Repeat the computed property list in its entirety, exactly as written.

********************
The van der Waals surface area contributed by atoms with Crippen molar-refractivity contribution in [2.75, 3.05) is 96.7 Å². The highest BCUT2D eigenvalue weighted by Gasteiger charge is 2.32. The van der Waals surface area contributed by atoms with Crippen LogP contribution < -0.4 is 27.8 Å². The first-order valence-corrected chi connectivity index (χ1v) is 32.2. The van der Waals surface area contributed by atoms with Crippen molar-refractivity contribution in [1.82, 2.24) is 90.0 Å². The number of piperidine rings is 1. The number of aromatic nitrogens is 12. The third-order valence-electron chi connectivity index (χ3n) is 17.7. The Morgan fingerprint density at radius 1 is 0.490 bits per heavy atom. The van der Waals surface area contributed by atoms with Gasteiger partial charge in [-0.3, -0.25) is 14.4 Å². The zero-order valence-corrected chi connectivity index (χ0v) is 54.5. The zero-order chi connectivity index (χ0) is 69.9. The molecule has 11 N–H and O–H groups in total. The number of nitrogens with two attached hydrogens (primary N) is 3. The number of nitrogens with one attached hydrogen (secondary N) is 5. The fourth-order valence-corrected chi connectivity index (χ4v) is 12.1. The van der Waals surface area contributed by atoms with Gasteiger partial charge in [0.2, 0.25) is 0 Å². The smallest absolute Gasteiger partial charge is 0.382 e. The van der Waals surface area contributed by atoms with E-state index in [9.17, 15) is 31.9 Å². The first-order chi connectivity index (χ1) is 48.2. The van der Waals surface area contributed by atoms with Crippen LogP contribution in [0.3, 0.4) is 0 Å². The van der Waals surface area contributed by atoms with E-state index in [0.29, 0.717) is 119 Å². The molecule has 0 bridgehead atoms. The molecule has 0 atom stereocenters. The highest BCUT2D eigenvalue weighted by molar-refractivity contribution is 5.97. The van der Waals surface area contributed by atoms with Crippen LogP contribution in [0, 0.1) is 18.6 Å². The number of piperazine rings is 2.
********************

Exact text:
The van der Waals surface area contributed by atoms with Crippen molar-refractivity contribution in [2.75, 3.05) is 96.7 Å². The highest BCUT2D eigenvalue weighted by Gasteiger charge is 2.32. The van der Waals surface area contributed by atoms with Crippen LogP contribution < -0.4 is 27.8 Å². The first-order valence-corrected chi connectivity index (χ1v) is 32.2. The van der Waals surface area contributed by atoms with Crippen molar-refractivity contribution in [1.82, 2.24) is 90.0 Å². The number of piperidine rings is 1. The number of aromatic nitrogens is 12. The third-order valence-electron chi connectivity index (χ3n) is 17.7. The Morgan fingerprint density at radius 1 is 0.490 bits per heavy atom. The van der Waals surface area contributed by atoms with Gasteiger partial charge in [-0.3, -0.25) is 14.4 Å². The zero-order valence-corrected chi connectivity index (χ0v) is 54.5. The zero-order chi connectivity index (χ0) is 69.9. The molecule has 11 N–H and O–H groups in total. The number of nitrogens with two attached hydrogens (primary N) is 3. The number of nitrogens with one attached hydrogen (secondary N) is 5. The fourth-order valence-corrected chi connectivity index (χ4v) is 12.1. The van der Waals surface area contributed by atoms with Gasteiger partial charge in [0.2, 0.25) is 0 Å². The smallest absolute Gasteiger partial charge is 0.382 e. The van der Waals surface area contributed by atoms with E-state index in [9.17, 15) is 31.9 Å². The first-order chi connectivity index (χ1) is 48.2. The van der Waals surface area contributed by atoms with Crippen LogP contribution in [0.3, 0.4) is 0 Å². The van der Waals surface area contributed by atoms with E-state index in [0.29, 0.717) is 119 Å². The molecule has 0 bridgehead atoms. The molecule has 0 atom stereocenters. The highest BCUT2D eigenvalue weighted by molar-refractivity contribution is 5.97. The van der Waals surface area contributed by atoms with Crippen LogP contribution in [0, 0.1) is 18.6 Å². The number of piperazine rings is 2.